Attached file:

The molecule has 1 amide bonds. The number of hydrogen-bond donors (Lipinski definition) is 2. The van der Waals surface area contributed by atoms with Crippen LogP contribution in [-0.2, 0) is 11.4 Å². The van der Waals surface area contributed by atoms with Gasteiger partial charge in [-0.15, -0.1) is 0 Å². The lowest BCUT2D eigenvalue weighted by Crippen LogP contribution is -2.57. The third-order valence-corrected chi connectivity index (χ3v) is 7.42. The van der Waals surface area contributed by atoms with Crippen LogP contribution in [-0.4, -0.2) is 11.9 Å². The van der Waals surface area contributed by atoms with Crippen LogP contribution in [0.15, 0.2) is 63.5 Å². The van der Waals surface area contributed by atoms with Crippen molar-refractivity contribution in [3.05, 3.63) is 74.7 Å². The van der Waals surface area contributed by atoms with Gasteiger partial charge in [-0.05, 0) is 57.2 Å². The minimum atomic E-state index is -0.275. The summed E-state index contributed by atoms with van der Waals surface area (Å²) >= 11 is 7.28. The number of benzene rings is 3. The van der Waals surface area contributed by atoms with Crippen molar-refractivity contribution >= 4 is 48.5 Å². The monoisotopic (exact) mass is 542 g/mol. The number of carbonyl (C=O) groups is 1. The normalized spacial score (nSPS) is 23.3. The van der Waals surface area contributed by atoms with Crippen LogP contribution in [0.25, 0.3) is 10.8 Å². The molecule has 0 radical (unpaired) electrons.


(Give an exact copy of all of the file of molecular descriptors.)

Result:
The molecule has 1 amide bonds. The number of hydrogen-bond donors (Lipinski definition) is 2. The van der Waals surface area contributed by atoms with Crippen LogP contribution in [-0.2, 0) is 11.4 Å². The van der Waals surface area contributed by atoms with Gasteiger partial charge in [-0.15, -0.1) is 0 Å². The lowest BCUT2D eigenvalue weighted by Crippen LogP contribution is -2.57. The third-order valence-corrected chi connectivity index (χ3v) is 7.42. The van der Waals surface area contributed by atoms with Crippen LogP contribution in [-0.4, -0.2) is 11.9 Å². The van der Waals surface area contributed by atoms with Crippen LogP contribution in [0.15, 0.2) is 63.5 Å². The van der Waals surface area contributed by atoms with Crippen molar-refractivity contribution in [3.05, 3.63) is 74.7 Å². The van der Waals surface area contributed by atoms with Gasteiger partial charge in [-0.05, 0) is 57.2 Å². The minimum atomic E-state index is -0.275. The summed E-state index contributed by atoms with van der Waals surface area (Å²) >= 11 is 7.28. The number of benzene rings is 3. The van der Waals surface area contributed by atoms with Crippen molar-refractivity contribution >= 4 is 48.5 Å². The monoisotopic (exact) mass is 542 g/mol. The number of carbonyl (C=O) groups is 1. The normalized spacial score (nSPS) is 23.3. The van der Waals surface area contributed by atoms with Crippen LogP contribution in [0.25, 0.3) is 10.8 Å². The molecule has 0 radical (unpaired) electrons.